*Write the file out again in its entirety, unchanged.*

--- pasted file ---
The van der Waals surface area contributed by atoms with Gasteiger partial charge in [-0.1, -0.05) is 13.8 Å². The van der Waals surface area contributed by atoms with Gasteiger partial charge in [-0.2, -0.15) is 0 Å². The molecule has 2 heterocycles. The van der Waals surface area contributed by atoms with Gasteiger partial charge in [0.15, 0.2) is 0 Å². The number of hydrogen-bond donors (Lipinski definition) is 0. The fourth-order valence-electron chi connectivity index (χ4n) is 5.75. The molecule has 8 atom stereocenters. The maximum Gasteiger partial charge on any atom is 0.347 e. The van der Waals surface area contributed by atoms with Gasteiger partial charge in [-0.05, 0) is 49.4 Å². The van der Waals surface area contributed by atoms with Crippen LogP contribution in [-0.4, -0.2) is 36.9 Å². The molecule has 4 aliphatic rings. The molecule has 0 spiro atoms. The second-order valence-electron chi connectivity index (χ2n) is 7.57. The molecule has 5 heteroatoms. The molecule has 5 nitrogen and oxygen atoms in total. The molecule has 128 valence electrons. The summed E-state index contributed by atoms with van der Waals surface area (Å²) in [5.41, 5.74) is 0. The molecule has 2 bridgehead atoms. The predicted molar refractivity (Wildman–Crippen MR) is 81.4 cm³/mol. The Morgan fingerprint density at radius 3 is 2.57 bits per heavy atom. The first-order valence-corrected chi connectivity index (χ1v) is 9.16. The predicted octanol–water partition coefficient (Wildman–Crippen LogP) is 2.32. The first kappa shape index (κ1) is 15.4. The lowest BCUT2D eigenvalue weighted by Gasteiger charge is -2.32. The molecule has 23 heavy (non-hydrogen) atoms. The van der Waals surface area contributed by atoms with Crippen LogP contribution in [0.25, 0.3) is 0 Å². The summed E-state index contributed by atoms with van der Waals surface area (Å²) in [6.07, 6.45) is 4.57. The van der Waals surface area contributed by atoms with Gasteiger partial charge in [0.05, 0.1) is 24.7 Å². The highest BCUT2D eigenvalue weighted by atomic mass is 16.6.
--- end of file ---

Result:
The van der Waals surface area contributed by atoms with Gasteiger partial charge in [-0.1, -0.05) is 13.8 Å². The van der Waals surface area contributed by atoms with Gasteiger partial charge in [-0.2, -0.15) is 0 Å². The molecule has 2 heterocycles. The van der Waals surface area contributed by atoms with Gasteiger partial charge in [0.15, 0.2) is 0 Å². The number of hydrogen-bond donors (Lipinski definition) is 0. The fourth-order valence-electron chi connectivity index (χ4n) is 5.75. The molecule has 8 atom stereocenters. The maximum Gasteiger partial charge on any atom is 0.347 e. The van der Waals surface area contributed by atoms with Gasteiger partial charge in [-0.05, 0) is 49.4 Å². The van der Waals surface area contributed by atoms with Crippen LogP contribution in [-0.4, -0.2) is 36.9 Å². The molecule has 4 aliphatic rings. The molecule has 0 spiro atoms. The second-order valence-electron chi connectivity index (χ2n) is 7.57. The molecule has 5 heteroatoms. The molecule has 5 nitrogen and oxygen atoms in total. The molecule has 128 valence electrons. The summed E-state index contributed by atoms with van der Waals surface area (Å²) in [5.41, 5.74) is 0. The molecule has 2 bridgehead atoms. The predicted molar refractivity (Wildman–Crippen MR) is 81.4 cm³/mol. The Morgan fingerprint density at radius 3 is 2.57 bits per heavy atom. The first-order valence-corrected chi connectivity index (χ1v) is 9.16. The predicted octanol–water partition coefficient (Wildman–Crippen LogP) is 2.32. The first kappa shape index (κ1) is 15.4. The lowest BCUT2D eigenvalue weighted by Gasteiger charge is -2.32. The molecule has 23 heavy (non-hydrogen) atoms. The van der Waals surface area contributed by atoms with Crippen LogP contribution in [0.25, 0.3) is 0 Å². The summed E-state index contributed by atoms with van der Waals surface area (Å²) in [6.07, 6.45) is 4.57. The van der Waals surface area contributed by atoms with Gasteiger partial charge in [0.05, 0.1) is 24.7 Å². The highest BCUT2D eigenvalue weighted by atomic mass is 16.6.